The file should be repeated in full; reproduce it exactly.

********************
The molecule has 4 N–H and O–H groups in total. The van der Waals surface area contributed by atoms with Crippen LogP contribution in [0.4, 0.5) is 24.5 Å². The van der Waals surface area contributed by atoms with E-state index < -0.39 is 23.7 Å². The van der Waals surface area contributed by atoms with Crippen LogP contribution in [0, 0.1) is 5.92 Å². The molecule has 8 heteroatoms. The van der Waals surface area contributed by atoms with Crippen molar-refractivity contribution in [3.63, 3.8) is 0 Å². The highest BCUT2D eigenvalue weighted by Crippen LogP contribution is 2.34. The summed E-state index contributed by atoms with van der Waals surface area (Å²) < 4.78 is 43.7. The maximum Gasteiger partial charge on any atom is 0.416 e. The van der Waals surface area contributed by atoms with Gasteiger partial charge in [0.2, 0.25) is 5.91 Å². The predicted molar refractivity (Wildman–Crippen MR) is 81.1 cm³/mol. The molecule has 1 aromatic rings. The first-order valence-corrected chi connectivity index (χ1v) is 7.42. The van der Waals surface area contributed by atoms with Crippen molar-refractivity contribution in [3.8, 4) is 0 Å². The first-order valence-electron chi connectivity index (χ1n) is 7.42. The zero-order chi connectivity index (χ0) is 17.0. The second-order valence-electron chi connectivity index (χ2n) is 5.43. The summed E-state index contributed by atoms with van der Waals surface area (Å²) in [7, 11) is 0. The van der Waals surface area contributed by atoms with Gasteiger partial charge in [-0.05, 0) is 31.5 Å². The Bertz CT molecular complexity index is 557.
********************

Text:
The molecule has 4 N–H and O–H groups in total. The van der Waals surface area contributed by atoms with Crippen LogP contribution in [0.4, 0.5) is 24.5 Å². The van der Waals surface area contributed by atoms with E-state index < -0.39 is 23.7 Å². The van der Waals surface area contributed by atoms with Crippen LogP contribution in [0, 0.1) is 5.92 Å². The molecule has 8 heteroatoms. The van der Waals surface area contributed by atoms with Crippen molar-refractivity contribution in [3.63, 3.8) is 0 Å². The highest BCUT2D eigenvalue weighted by Crippen LogP contribution is 2.34. The summed E-state index contributed by atoms with van der Waals surface area (Å²) < 4.78 is 43.7. The maximum Gasteiger partial charge on any atom is 0.416 e. The van der Waals surface area contributed by atoms with Gasteiger partial charge in [0.2, 0.25) is 5.91 Å². The predicted molar refractivity (Wildman–Crippen MR) is 81.1 cm³/mol. The molecule has 1 aromatic rings. The first-order valence-corrected chi connectivity index (χ1v) is 7.42. The van der Waals surface area contributed by atoms with Crippen molar-refractivity contribution in [3.8, 4) is 0 Å². The first-order valence-electron chi connectivity index (χ1n) is 7.42. The zero-order chi connectivity index (χ0) is 17.0. The second-order valence-electron chi connectivity index (χ2n) is 5.43. The summed E-state index contributed by atoms with van der Waals surface area (Å²) in [7, 11) is 0. The van der Waals surface area contributed by atoms with Gasteiger partial charge in [-0.05, 0) is 31.5 Å². The Bertz CT molecular complexity index is 557.